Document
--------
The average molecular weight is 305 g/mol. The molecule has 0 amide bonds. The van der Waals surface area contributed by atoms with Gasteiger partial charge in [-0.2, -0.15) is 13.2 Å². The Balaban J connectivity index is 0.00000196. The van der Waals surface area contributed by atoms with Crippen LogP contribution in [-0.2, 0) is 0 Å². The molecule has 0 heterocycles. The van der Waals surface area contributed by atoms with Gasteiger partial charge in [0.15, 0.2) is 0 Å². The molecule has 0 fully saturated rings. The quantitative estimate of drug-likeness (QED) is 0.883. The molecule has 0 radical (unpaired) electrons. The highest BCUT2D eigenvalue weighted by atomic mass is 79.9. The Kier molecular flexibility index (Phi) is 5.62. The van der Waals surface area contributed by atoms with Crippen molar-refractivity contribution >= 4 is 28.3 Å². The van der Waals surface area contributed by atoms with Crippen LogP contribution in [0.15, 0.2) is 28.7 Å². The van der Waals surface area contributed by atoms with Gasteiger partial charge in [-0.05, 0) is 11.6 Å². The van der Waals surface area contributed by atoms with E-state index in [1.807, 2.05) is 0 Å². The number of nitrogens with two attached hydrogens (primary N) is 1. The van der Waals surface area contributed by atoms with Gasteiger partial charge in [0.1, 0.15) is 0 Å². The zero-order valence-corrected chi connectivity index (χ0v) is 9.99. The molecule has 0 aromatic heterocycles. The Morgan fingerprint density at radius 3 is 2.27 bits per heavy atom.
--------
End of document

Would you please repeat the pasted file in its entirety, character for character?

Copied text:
The average molecular weight is 305 g/mol. The molecule has 0 amide bonds. The van der Waals surface area contributed by atoms with Gasteiger partial charge in [-0.2, -0.15) is 13.2 Å². The Balaban J connectivity index is 0.00000196. The van der Waals surface area contributed by atoms with Crippen LogP contribution in [-0.2, 0) is 0 Å². The molecule has 0 heterocycles. The van der Waals surface area contributed by atoms with Gasteiger partial charge in [0.15, 0.2) is 0 Å². The molecule has 0 fully saturated rings. The quantitative estimate of drug-likeness (QED) is 0.883. The molecule has 0 radical (unpaired) electrons. The highest BCUT2D eigenvalue weighted by atomic mass is 79.9. The Kier molecular flexibility index (Phi) is 5.62. The van der Waals surface area contributed by atoms with Crippen molar-refractivity contribution >= 4 is 28.3 Å². The van der Waals surface area contributed by atoms with Crippen LogP contribution in [0.15, 0.2) is 28.7 Å². The van der Waals surface area contributed by atoms with Gasteiger partial charge in [-0.05, 0) is 11.6 Å². The van der Waals surface area contributed by atoms with E-state index in [1.807, 2.05) is 0 Å². The number of nitrogens with two attached hydrogens (primary N) is 1. The van der Waals surface area contributed by atoms with Gasteiger partial charge in [0.1, 0.15) is 0 Å². The zero-order valence-corrected chi connectivity index (χ0v) is 9.99. The molecule has 0 aromatic heterocycles. The Morgan fingerprint density at radius 3 is 2.27 bits per heavy atom.